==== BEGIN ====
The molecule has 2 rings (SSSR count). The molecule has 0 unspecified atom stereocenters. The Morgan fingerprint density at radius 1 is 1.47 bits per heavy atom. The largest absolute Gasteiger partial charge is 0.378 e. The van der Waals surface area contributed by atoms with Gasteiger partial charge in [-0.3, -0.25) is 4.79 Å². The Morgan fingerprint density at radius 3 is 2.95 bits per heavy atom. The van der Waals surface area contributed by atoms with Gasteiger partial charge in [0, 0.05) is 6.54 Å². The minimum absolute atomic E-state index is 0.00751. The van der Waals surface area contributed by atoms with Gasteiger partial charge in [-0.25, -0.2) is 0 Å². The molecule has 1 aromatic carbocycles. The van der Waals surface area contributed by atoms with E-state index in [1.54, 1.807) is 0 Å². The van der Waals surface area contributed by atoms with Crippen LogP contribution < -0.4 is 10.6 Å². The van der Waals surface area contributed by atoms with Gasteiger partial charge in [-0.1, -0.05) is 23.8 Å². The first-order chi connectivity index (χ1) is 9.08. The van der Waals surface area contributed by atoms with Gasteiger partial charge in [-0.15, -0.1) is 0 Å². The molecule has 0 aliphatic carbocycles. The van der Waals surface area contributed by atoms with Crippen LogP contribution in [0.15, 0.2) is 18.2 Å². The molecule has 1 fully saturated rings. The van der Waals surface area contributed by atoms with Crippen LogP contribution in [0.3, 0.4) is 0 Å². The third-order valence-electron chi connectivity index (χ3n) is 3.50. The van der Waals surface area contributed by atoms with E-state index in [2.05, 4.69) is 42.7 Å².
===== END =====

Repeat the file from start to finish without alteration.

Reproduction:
The molecule has 2 rings (SSSR count). The molecule has 0 unspecified atom stereocenters. The Morgan fingerprint density at radius 1 is 1.47 bits per heavy atom. The largest absolute Gasteiger partial charge is 0.378 e. The van der Waals surface area contributed by atoms with Gasteiger partial charge in [-0.3, -0.25) is 4.79 Å². The Morgan fingerprint density at radius 3 is 2.95 bits per heavy atom. The van der Waals surface area contributed by atoms with Gasteiger partial charge in [0, 0.05) is 6.54 Å². The minimum absolute atomic E-state index is 0.00751. The van der Waals surface area contributed by atoms with Gasteiger partial charge in [-0.25, -0.2) is 0 Å². The molecule has 1 aromatic carbocycles. The van der Waals surface area contributed by atoms with E-state index in [1.54, 1.807) is 0 Å². The van der Waals surface area contributed by atoms with Crippen LogP contribution < -0.4 is 10.6 Å². The van der Waals surface area contributed by atoms with Gasteiger partial charge in [-0.1, -0.05) is 23.8 Å². The first-order chi connectivity index (χ1) is 9.08. The van der Waals surface area contributed by atoms with Gasteiger partial charge in [-0.15, -0.1) is 0 Å². The molecule has 0 aliphatic carbocycles. The van der Waals surface area contributed by atoms with Crippen LogP contribution in [0.15, 0.2) is 18.2 Å². The molecule has 1 fully saturated rings. The van der Waals surface area contributed by atoms with Crippen LogP contribution in [0.3, 0.4) is 0 Å². The third-order valence-electron chi connectivity index (χ3n) is 3.50. The van der Waals surface area contributed by atoms with E-state index in [2.05, 4.69) is 42.7 Å².